SLEEP PATTERNS Once again, this is an area where babies vary significantly. They will sleep different intervals and have different patterns every day for the first few weeks. Some days they may sleep sixteen to twenty hours and some days they may sleep as little as eight hours. This again, is normal in the first few weeks of life and should not concern you. Do not look for any schedule of sleeping during the first few weeks. We, unfortunately, can almost assure you a one hundred percent chance of the baby getting their days and nights mixed up in the first two months of life. There will generally be seven to ten days when the baby will sleep all day and be awake at night. This is normal and nothing to conern you. It is very frustrating we know, but, there is nothing you can do to change this pattern. Simply realize that the baby is trying to get their pattern adjusted and will accomplish this on their own. There is no medicine or intervention that will help. You should not try to keep the baby awake or shorten their naps during the day in hopes they will sleep longer at night because, unfortunately, this doesn't happen. Therefore, our advice is to grin and bear it and realize that it will last for a short period of time.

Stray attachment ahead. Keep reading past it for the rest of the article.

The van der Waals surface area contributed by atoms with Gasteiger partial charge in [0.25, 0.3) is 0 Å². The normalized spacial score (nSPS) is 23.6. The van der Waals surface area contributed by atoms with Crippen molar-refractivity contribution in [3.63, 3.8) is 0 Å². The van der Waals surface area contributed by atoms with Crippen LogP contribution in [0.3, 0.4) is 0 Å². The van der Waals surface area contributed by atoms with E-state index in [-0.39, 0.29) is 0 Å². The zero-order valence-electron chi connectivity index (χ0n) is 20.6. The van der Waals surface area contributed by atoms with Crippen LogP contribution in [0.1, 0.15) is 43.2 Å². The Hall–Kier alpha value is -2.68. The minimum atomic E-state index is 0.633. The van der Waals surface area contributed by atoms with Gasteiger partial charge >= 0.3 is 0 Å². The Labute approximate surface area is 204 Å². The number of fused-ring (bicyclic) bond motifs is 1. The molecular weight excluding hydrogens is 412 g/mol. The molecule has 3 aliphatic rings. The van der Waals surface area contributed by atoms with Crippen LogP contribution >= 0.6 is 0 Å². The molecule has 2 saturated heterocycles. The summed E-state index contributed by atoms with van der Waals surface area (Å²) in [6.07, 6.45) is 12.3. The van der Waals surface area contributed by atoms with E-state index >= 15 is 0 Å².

COLIC Colic is a very strange phenomenon where the baby has cramping abdominal pains secondary to gas formation. Almost all babies will have periods of colic and they are generally in the first two months of life. Colic generally occurs in the evening hours and has to do simply with an immature digestive system. Sometimes, if you are breast feeding, something that you have eaten will cross to the baby through the breast milk causing gas which leads to colic. Another reason for colic is allergy to cow's milk formula. If this occurs, we sill simply switch to a soybean formula and this will usually solve the problem. Finally, babies do not need solids in the first four months of life because they are too complex to digest by the baby's immature digestive system. Partially digested solids will lead to gas formation and colic. Therefore, we recommend, as does the American Academy of Pediatrics Committee on Nutrition, that you strictly breast feed or formula feed for the first four months with some occasional water or juice as suggested by us at well baby visits. We will go over this with you at the appropriate time.